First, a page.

Lewis Albert Andres, MD
Scottsdale Plastic Surgeon
5.0 out of 5 stars 12 reviews

Numbness

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The greater auricular nerve can be affected by neck surgery.
Most of the time numbness resolves as swelling & inflammation go away.
Occasionally numbness can be permanent but this is rare.

John Strausser, MD
Sarasota Plastic Surgeon
5.0 out of 5 stars 2 reviews

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Numbness of Ear Lobe 9 Weeks after Facelift

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   Numbness of the ear at 9 weeks may be due to neuropraxic injury and should improve over several months to a year. 

Kenneth B. Hughes, MD
Los Angeles Plastic Surgeon
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Ear numbness following lower facelift

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It is not abnormal to feel numbness around the ear at 9 weeks following a lower facelift. Numbness may be caused by temporary nerve damage, which will usually resolve itself within 6 months to a year following surgery. It may take even longer for a complete recovery, but it really depends on the patient and the extent of their surgery. It is too soon to tell whether or not any nerve damage you are experiencing is permanent, but this will rarely be the case. I would recommend speaking with your surgeon regarding the issues you are experiencing. He/she may be able to provide some additional insight. Thank you, and best of luck with the remainder of your recovery!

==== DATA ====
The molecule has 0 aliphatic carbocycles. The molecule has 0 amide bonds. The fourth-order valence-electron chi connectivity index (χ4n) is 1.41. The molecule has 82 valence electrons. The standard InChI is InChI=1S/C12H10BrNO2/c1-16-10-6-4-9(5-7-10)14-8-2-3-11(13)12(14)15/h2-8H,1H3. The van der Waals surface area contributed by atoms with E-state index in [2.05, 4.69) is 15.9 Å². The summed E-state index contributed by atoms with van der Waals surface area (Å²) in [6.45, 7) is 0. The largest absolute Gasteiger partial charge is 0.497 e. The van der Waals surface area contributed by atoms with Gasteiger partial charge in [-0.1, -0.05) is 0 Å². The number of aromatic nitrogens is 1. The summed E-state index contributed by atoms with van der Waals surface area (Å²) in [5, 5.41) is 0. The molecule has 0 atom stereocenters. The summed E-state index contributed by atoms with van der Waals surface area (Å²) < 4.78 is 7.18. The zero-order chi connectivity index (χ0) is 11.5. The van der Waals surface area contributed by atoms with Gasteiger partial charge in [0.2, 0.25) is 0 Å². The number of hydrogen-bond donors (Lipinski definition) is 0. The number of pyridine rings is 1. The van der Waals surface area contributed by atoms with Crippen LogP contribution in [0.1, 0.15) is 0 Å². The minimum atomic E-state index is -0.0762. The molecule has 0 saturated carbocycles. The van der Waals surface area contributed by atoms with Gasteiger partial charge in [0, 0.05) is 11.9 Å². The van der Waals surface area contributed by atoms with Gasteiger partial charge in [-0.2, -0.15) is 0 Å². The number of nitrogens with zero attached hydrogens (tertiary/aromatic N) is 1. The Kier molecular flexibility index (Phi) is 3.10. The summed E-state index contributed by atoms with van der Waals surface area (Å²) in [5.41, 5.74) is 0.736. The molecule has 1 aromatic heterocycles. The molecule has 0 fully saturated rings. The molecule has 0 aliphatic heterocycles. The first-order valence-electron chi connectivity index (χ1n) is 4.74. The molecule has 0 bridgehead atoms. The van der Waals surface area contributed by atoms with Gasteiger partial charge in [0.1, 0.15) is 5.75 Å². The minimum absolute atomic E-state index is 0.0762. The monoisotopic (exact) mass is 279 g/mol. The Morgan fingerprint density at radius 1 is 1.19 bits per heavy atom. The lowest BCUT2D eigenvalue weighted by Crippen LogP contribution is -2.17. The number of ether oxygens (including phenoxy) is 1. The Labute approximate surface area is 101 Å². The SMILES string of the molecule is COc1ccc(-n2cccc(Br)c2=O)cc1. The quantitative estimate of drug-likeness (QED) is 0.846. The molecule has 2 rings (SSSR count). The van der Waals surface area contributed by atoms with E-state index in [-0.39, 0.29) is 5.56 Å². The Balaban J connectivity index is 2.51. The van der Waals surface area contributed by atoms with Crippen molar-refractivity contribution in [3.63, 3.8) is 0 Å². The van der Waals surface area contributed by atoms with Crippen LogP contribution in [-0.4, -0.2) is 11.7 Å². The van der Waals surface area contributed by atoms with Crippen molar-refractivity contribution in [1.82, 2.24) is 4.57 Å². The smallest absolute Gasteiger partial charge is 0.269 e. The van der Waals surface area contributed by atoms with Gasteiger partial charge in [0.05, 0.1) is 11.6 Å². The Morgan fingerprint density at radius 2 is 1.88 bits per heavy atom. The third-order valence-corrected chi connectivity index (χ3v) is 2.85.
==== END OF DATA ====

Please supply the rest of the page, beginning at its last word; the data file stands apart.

Paul S. Nassif, MD
Beverly Hills Facial Plastic Surgeon
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Ear numbness after face lift

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Numbness of the facial region is normal after a face lift. Most sensation will eventually return to normal. This may take months to occur. There are time that ear may remain numb for an extended period of time, permanent numbness is possible but rare. You are still early so give it more time and see if there is slow return of sensation.

Shahriar Mabourakh, MD, FACS
Sacramento Plastic Surgeon
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Numbness in ear after lower facelift

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It is still early and you are still in the healing process. The numbness in your ear on one side after your lower facelift is rather common. The fact that sensation has returned in the other ear is also encouraging, but certainly bring this question up with your surgeon and he/she can make sure you are healing as planned.

Carlo Honrado, MD, FACS
Los Angeles Facial Plastic Surgeon
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These answers are for educational purposes and should not be relied upon as a substitute for medical advice you may receive from your physician. If you have a medical emergency, please call 911. These answers do not constitute or initiate a patient/doctor relationship.